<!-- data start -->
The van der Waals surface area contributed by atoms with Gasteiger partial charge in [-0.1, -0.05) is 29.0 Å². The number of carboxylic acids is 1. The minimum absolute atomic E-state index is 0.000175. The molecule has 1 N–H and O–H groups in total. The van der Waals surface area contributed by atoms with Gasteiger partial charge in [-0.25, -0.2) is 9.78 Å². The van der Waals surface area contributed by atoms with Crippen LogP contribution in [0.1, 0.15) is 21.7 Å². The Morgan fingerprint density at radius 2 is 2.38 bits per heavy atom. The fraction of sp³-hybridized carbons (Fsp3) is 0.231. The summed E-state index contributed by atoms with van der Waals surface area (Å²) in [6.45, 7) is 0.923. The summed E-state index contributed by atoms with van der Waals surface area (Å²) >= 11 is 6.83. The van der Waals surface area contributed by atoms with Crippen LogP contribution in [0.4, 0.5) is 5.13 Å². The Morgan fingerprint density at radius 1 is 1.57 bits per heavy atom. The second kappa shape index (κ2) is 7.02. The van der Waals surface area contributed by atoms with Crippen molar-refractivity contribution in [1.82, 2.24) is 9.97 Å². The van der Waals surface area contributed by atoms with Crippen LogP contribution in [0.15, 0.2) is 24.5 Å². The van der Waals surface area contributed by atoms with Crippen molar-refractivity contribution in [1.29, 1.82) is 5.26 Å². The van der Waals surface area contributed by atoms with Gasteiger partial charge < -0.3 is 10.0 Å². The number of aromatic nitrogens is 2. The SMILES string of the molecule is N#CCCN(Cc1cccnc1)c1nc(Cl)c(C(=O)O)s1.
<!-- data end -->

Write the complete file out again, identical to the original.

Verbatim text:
The van der Waals surface area contributed by atoms with Gasteiger partial charge in [-0.1, -0.05) is 29.0 Å². The number of carboxylic acids is 1. The minimum absolute atomic E-state index is 0.000175. The molecule has 1 N–H and O–H groups in total. The van der Waals surface area contributed by atoms with Gasteiger partial charge in [-0.25, -0.2) is 9.78 Å². The van der Waals surface area contributed by atoms with Crippen LogP contribution in [0.1, 0.15) is 21.7 Å². The Morgan fingerprint density at radius 2 is 2.38 bits per heavy atom. The fraction of sp³-hybridized carbons (Fsp3) is 0.231. The summed E-state index contributed by atoms with van der Waals surface area (Å²) in [6.45, 7) is 0.923. The summed E-state index contributed by atoms with van der Waals surface area (Å²) >= 11 is 6.83. The van der Waals surface area contributed by atoms with Crippen LogP contribution in [0.4, 0.5) is 5.13 Å². The Morgan fingerprint density at radius 1 is 1.57 bits per heavy atom. The second kappa shape index (κ2) is 7.02. The van der Waals surface area contributed by atoms with Crippen molar-refractivity contribution in [1.82, 2.24) is 9.97 Å². The van der Waals surface area contributed by atoms with Crippen LogP contribution in [0.15, 0.2) is 24.5 Å². The van der Waals surface area contributed by atoms with Crippen molar-refractivity contribution in [1.29, 1.82) is 5.26 Å². The van der Waals surface area contributed by atoms with Gasteiger partial charge < -0.3 is 10.0 Å². The number of aromatic nitrogens is 2. The SMILES string of the molecule is N#CCCN(Cc1cccnc1)c1nc(Cl)c(C(=O)O)s1.